’09: Letter from Swanton Berry Farm

To Whom It May Concern:

We are writing on behalf of Swanton Berry Farm in support of the Coalition of Immokalee Workers’ efforts to draw attention to the situation facing farm workers in Florida, in particular to the modern-day slavery cases that have been prosecuted by the US Attorney’s office. These cases have been well documented and deserve the attention of the State of Florida’s highest authorities. We join with others from across the nation asking that Governor Christ acknowledge the severity of the situation and work to ensure that workers’ basic human rights are guaranteed in the future.

Swanton Berry Farm’s philosophy has always been that producing the highest quality and best-tasting fruits and vegetables requires respecting the rights of the workers who grow them. Towards this end we have worked to ensure that workers have an active voice in the workplace and they are compensated fairly for their labor. In 1998, we signed a collective bargaining agreement with the United Farm Workers of America, AFL-CIO, to formalize our labor relations. The union contract codifies the following practices:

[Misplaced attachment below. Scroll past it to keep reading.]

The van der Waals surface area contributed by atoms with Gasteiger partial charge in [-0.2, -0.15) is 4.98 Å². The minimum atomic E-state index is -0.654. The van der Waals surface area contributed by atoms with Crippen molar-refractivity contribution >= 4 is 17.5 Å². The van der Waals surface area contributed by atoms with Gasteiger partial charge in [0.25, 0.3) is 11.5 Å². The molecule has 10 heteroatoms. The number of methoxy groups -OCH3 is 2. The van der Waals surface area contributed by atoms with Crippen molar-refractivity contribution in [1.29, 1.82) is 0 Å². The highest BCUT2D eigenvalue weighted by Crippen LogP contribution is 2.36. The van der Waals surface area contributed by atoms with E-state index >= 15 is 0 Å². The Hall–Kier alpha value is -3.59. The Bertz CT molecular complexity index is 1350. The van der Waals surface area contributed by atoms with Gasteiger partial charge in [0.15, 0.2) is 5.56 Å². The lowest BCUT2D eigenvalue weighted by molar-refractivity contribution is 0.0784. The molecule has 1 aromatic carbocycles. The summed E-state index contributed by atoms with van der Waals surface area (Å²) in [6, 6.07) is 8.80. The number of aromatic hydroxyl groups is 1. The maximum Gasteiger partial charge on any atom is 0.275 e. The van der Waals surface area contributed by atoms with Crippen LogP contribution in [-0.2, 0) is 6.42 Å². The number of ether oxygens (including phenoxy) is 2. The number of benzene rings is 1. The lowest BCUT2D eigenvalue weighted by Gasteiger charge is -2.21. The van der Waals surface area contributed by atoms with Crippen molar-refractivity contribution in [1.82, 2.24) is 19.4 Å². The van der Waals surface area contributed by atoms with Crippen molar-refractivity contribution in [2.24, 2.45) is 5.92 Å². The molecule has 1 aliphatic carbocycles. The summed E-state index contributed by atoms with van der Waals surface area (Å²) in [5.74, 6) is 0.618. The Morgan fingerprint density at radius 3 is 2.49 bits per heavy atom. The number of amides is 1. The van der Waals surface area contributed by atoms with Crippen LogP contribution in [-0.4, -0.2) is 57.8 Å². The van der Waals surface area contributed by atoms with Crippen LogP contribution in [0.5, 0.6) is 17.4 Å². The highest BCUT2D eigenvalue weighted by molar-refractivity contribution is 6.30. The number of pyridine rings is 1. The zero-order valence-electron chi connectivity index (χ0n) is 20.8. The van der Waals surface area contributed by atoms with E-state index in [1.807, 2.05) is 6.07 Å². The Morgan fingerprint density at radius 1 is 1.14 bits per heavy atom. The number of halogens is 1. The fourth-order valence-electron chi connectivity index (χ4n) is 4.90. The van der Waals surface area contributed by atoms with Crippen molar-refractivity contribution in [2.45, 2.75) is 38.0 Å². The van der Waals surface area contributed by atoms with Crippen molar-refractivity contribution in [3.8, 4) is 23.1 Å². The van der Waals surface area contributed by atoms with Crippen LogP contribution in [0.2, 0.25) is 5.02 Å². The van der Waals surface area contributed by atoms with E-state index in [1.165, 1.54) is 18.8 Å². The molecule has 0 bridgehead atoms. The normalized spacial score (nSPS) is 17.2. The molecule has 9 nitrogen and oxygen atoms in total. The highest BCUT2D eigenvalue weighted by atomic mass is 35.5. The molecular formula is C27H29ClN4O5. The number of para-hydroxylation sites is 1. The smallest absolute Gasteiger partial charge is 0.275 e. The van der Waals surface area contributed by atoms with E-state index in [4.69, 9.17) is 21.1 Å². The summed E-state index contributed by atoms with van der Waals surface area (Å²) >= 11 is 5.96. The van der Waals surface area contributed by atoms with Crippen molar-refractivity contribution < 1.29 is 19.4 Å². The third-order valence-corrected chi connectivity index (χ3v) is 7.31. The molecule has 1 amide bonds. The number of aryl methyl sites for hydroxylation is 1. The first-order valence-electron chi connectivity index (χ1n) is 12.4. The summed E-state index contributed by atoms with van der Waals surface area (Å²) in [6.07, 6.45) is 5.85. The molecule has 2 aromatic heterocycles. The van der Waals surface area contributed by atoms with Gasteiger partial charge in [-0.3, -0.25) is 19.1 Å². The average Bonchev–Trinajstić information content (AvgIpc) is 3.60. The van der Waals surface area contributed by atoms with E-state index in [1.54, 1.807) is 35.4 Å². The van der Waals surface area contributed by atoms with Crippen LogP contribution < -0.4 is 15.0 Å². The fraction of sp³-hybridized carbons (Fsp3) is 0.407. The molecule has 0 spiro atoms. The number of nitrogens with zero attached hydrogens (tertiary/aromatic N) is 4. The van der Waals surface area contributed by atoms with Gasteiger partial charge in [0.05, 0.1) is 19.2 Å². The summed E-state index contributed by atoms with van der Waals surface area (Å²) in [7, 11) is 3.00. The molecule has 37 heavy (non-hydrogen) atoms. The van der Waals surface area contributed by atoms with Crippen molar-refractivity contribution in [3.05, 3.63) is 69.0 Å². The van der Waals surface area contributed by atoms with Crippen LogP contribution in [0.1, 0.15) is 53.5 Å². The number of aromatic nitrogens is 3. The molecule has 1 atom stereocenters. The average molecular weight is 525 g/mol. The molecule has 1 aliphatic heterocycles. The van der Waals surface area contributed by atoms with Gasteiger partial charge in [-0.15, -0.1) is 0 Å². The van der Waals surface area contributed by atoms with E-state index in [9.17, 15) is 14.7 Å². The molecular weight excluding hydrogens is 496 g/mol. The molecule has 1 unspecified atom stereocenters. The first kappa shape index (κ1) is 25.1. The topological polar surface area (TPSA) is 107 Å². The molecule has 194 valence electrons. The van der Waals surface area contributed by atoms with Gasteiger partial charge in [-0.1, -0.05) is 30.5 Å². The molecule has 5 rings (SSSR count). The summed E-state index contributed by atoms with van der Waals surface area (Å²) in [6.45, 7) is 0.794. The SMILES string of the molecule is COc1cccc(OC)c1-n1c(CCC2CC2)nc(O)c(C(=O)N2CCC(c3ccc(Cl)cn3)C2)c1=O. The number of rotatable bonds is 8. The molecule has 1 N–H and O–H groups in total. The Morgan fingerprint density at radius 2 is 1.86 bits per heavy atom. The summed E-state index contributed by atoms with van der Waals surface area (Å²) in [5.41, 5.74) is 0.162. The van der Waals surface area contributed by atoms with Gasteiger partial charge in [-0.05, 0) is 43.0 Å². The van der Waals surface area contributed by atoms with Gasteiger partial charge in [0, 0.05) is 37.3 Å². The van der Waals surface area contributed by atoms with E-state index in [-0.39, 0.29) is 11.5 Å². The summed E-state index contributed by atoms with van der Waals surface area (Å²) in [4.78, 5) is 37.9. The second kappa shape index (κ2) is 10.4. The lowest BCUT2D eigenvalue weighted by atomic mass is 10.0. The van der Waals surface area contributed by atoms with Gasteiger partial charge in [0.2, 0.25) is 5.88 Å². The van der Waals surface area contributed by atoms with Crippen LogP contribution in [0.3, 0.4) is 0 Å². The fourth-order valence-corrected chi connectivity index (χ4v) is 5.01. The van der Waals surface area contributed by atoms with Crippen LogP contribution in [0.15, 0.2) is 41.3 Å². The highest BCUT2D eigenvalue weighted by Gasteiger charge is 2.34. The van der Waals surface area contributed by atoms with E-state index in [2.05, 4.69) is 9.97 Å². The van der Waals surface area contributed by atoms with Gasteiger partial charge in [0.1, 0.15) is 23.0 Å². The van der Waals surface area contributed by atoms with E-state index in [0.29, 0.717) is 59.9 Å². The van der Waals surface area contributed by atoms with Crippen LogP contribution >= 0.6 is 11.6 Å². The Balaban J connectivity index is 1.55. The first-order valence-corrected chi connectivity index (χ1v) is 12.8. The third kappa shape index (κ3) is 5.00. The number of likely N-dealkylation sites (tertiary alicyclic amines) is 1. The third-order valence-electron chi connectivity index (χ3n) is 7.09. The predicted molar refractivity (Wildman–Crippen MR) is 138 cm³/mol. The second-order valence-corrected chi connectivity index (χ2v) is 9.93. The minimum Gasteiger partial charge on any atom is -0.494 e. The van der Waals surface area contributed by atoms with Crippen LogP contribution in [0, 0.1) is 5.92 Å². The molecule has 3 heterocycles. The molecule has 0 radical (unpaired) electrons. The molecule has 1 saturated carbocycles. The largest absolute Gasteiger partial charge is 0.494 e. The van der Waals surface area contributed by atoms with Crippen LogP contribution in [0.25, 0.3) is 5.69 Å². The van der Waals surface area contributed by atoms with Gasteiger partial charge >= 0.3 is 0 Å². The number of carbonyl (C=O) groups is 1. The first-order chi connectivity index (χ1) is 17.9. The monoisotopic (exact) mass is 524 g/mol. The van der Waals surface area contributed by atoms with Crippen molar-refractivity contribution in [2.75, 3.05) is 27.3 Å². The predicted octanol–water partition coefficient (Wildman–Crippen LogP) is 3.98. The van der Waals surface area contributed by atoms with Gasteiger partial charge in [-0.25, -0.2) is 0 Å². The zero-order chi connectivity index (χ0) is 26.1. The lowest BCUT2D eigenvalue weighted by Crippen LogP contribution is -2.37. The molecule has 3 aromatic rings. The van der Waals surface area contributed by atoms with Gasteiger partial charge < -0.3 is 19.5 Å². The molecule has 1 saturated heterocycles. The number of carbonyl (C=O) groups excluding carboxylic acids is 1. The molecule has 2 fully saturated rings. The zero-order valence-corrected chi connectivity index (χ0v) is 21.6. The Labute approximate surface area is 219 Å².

• Workers are paid on an hourly basis, as opposed to the regressive piece-rate system.
  • Workers receive health insurance, a pension plan, paid vacations, and paid holidays.
  • A seniority system, which ensures that hours and work assignments are distributed fairly.
  • In addition to more traditional retirement benefits through the union, all workers who have achieved seniority begin to earn a financial stake in the company, through an Employee Stock Ownership Plan (ESOP).

At Swanton Berry Farm, we have discovered that these measures provide the basis for a socially responsible and economically sound business model. Since signing the union contract, the company has expanded its market substantially. While our labor costs may be higher than many other agricultural employers, we realize a return on this investment in the form of high quality produce and satisfied customers. Our experience provides evidence that commercial success need not come at the expense of those who perform the critical work of planting, maintaining, and harvesting our crops.


Jim Cochran

Sandy Brown
Corporate Secretary